The Tour has finally arrived for the mountains in the beautiful Vosges region.
Riding on the success of Nancy’s Chocolate Cake, Gabriel Gate continued with the baking theme and prepared a Plum Tart from ripe plums he, ahem, found hanging from over people’s fences in Tomblaine. This tart is very popular in the region but not as widely known as quiche Lorriane.
Perhaps Gabs was inspired by the giant piece of field art spotted in stage seven. At first we thought it was Pacman, then a quiche Lorraine, or was it a lemon tart? Whatever it was I like to call it the ‘field art tart’ or ‘fieldtart’ for short.
The riders sure appreciated that plum tart for once the 133km flat hit the Col de la Croix des Moinats and the peloton headed skyward they were going to need all the energy they could get. They faced two category 2 and a category 3 mountain climbs and the final 1.8km kicked up at a nasty average gradient of 10.3%. The profile resembled a ski jump the riders would take on in reverse.
It appears Tour organisers have heeded the message of stage six and got hold of a black kite for release to keep Phil occupied. It turns out the bird hire shop was out of buzzards and all they had left were a black kite and some pigeons so the black kite had to do.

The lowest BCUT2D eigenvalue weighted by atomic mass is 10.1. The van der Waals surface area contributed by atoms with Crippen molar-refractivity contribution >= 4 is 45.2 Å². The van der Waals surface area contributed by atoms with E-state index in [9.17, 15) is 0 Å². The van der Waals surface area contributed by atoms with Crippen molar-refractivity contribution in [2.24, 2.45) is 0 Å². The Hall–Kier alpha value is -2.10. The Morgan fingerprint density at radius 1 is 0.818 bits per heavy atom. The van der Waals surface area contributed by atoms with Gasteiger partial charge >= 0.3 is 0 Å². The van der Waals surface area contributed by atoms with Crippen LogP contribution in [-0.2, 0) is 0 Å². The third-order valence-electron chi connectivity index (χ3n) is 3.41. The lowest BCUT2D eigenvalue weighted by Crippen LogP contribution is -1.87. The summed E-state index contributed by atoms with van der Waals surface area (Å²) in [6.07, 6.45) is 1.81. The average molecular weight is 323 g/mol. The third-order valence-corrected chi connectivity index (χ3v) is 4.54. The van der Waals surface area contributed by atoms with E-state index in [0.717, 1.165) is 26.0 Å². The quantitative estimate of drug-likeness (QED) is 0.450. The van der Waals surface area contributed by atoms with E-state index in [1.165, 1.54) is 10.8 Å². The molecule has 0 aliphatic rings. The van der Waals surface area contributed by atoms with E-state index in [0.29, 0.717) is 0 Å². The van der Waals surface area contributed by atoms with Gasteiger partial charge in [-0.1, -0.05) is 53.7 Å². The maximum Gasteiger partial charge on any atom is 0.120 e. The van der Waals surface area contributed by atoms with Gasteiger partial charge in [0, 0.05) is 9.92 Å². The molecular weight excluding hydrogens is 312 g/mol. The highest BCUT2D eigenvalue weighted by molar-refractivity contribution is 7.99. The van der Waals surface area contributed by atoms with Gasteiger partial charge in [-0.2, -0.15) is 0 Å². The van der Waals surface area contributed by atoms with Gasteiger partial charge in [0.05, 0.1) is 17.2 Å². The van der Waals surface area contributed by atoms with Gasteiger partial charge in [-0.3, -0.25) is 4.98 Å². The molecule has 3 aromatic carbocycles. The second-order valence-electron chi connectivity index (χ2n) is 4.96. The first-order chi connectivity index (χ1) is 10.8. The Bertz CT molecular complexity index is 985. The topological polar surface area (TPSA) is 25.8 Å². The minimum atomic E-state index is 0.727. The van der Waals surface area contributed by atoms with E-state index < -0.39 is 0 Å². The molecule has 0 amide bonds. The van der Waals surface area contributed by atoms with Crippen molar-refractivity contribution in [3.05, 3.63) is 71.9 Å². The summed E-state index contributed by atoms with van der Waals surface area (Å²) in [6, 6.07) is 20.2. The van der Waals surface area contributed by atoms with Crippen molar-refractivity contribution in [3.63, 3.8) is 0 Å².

Lightning and thunder were forecast which had the riders cursing whoever came up with the phrase ‘cycling is the new golf’. And the heavens did open up causing flashbacks to some in the peloton to the misery of the Giro. The sun managed to peek through but so far the weather’s been worse here in France than rainy old England.
Contador contemplates his next move
In the end the last survivor of the early breakaway got to taste victory and an extra slice of the plum tart. Blel Kadri (AG2R-3CPO) notched up the first stage victory for France and it’s not even Bastille Day yet.
In the GC contest we were all thinking Rui Contador (Mampre-Taxo) would start nibbling into Vincenzo Nibali’s (Asstana) lead. By day’s end Contador only took three seconds. Nibali must be really loving that yellow and is going to put up one hell of a fight to keep it.
Before I go chapeau to Cheng Ji (Giant-Shimano) the first ever Chinese rider in the Tour de France. Known as ‘the breakaway killer’, Cheng has been turning himself inside out all week for Marcel Kitteh.
It’s curious that for a country that produces practically every bicycle on the planet it’s taken this long to produce a Tour rider. Then again, China is probably too busy making bikes than to be riding them.